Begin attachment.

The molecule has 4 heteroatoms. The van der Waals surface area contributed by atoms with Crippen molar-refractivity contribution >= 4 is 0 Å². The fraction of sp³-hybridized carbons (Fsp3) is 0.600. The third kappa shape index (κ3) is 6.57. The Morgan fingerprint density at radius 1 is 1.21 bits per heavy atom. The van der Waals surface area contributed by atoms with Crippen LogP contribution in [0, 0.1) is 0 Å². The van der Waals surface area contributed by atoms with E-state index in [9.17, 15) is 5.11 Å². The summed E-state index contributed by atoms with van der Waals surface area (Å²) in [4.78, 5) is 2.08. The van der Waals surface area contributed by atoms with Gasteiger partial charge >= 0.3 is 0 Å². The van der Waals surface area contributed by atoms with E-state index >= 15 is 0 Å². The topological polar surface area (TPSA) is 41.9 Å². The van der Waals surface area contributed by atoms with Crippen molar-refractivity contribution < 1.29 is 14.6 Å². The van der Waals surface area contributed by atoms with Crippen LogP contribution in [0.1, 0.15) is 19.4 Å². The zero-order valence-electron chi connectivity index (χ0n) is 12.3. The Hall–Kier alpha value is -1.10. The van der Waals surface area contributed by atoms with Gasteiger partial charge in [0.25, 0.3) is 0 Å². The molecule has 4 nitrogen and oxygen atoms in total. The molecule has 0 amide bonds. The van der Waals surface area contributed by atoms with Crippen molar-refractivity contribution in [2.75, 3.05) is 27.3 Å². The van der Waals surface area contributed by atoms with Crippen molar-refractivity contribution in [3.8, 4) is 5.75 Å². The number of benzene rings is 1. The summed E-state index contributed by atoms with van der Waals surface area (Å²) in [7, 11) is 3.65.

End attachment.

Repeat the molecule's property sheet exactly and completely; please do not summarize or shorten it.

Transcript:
The molecule has 4 heteroatoms. The van der Waals surface area contributed by atoms with Crippen molar-refractivity contribution >= 4 is 0 Å². The fraction of sp³-hybridized carbons (Fsp3) is 0.600. The third kappa shape index (κ3) is 6.57. The Morgan fingerprint density at radius 1 is 1.21 bits per heavy atom. The van der Waals surface area contributed by atoms with Crippen LogP contribution in [0, 0.1) is 0 Å². The van der Waals surface area contributed by atoms with E-state index in [9.17, 15) is 5.11 Å². The summed E-state index contributed by atoms with van der Waals surface area (Å²) in [4.78, 5) is 2.08. The van der Waals surface area contributed by atoms with Gasteiger partial charge >= 0.3 is 0 Å². The van der Waals surface area contributed by atoms with E-state index >= 15 is 0 Å². The topological polar surface area (TPSA) is 41.9 Å². The van der Waals surface area contributed by atoms with Crippen molar-refractivity contribution < 1.29 is 14.6 Å². The van der Waals surface area contributed by atoms with Crippen LogP contribution in [0.1, 0.15) is 19.4 Å². The zero-order valence-electron chi connectivity index (χ0n) is 12.3. The Hall–Kier alpha value is -1.10. The van der Waals surface area contributed by atoms with Gasteiger partial charge in [0.25, 0.3) is 0 Å². The molecule has 4 nitrogen and oxygen atoms in total. The molecule has 0 amide bonds. The van der Waals surface area contributed by atoms with Crippen molar-refractivity contribution in [2.75, 3.05) is 27.3 Å². The van der Waals surface area contributed by atoms with Crippen molar-refractivity contribution in [3.8, 4) is 5.75 Å². The number of benzene rings is 1. The summed E-state index contributed by atoms with van der Waals surface area (Å²) in [7, 11) is 3.65.